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Next Stop In Abortion Debate: Pennsylvania Next Stop In Abortion Debate: Pennsylvania

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Next Stop In Abortion Debate: Pennsylvania

Pennsylvania Gov. Tom Corbett gestures while speaking at a news conference Wednesday, Jan. 2, 2013 in State College, Pa. The NCAA overstepped its authority by imposing hefty sanctions on Penn State University in the wake of the Jerry Sandusky child molestation scandal, Corbett said in announcing a federal lawsuit against the college athletics governing body. (AP Photo/Ralph Wilson)  (AP Photo/Ralph Wilson)

photo of Kevin Brennan
June 18, 2013

After the social wars of the 1990s and the "war on women" last year, you might be forgiven for thinking the abortion debate was moving out of electoral politics. But that's not the case; expect a big debate over abortion rights in Pennsylvania next year.

That's because Gov. Tom Corbett on Monday signed into law a bill restricting coverage for abortions under the federal health insurance exchange established by the Affordable Care Act.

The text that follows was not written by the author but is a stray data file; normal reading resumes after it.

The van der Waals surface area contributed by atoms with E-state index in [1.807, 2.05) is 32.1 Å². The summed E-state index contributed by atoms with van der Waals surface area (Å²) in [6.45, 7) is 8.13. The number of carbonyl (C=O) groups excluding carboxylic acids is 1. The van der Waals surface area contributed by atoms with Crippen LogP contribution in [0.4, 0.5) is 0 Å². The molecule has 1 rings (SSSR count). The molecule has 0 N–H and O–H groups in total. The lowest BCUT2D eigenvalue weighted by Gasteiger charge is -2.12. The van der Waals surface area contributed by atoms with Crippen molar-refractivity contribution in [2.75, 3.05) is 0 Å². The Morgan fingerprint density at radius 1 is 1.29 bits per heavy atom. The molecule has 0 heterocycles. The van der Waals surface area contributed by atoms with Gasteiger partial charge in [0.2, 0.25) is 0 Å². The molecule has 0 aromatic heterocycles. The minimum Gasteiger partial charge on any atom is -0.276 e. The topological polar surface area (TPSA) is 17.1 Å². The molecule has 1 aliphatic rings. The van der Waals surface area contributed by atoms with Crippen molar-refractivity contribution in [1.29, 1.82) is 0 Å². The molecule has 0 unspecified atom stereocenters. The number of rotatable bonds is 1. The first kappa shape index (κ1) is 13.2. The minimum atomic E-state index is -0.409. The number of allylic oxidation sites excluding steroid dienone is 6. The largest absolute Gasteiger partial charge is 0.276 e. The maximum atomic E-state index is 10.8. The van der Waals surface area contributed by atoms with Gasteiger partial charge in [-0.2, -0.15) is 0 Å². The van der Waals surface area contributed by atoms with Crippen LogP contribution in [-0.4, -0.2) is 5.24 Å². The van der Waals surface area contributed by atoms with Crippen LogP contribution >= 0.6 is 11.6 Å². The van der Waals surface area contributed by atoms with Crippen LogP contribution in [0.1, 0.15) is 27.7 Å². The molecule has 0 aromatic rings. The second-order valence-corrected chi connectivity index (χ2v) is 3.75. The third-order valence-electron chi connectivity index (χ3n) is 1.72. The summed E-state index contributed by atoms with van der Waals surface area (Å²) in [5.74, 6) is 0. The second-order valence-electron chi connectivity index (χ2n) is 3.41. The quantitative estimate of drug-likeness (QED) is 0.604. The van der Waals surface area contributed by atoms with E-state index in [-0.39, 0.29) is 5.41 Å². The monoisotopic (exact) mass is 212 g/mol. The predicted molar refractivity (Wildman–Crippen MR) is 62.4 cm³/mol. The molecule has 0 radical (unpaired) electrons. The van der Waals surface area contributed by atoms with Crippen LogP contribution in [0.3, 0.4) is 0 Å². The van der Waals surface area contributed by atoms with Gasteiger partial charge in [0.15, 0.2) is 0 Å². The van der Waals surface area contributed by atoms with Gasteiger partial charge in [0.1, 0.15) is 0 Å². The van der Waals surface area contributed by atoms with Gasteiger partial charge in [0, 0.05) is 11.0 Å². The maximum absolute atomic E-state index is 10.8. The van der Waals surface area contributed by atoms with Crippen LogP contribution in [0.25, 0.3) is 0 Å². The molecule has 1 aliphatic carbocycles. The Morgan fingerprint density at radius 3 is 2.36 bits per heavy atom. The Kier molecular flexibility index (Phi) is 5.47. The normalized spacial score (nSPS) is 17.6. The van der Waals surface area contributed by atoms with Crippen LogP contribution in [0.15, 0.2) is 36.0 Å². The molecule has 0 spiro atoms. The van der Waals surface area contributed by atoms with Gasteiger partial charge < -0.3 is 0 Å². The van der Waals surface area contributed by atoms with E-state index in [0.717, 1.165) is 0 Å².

Corbett signed the bill just as national Democrats seek to reignite the "War on Women" charges that hurt Republicans last cycle. Controversial comments made last week by Rep. Trent Franks, along with the House GOP's push for stricter federal abortion regulations on the floor today, have provided Democrats with renewed opportunities to criticize Republicans on social issues.

And Corbett's most likely opponent, Rep. Allyson Schwartz, has a handy tool to draw the contrast: Her own professional background. Before entering politics, Schwartz, the early favorite for the Democratic nomination, ran a women's health clinic in Philadelphia that performed abortions. Schwartz told the Philadelphia Daily News earlier this month that she's "not afraid" of the abortion debate, but some Pennsylvania Democrats have privately expressed concern that Republicans will use the issue to alienate her from some moderate Democrats and independents outside her Southeast Pennsylvania base.

Regardless of Schwartz's vulnerabilities, Corbett's numbers among women are already troubling. In Quinnipiac University's most recent poll, conducted earlier this month, 55 percent of female voters said the governor doesn't deserve to be reelected.

While strategists from both sides can debate which candidate is more vulnerable on social issues, two things appear likely: The abortion debate isn't settled, and a Corbett-Schwartz matchup would be the next battleground on which it's fought.

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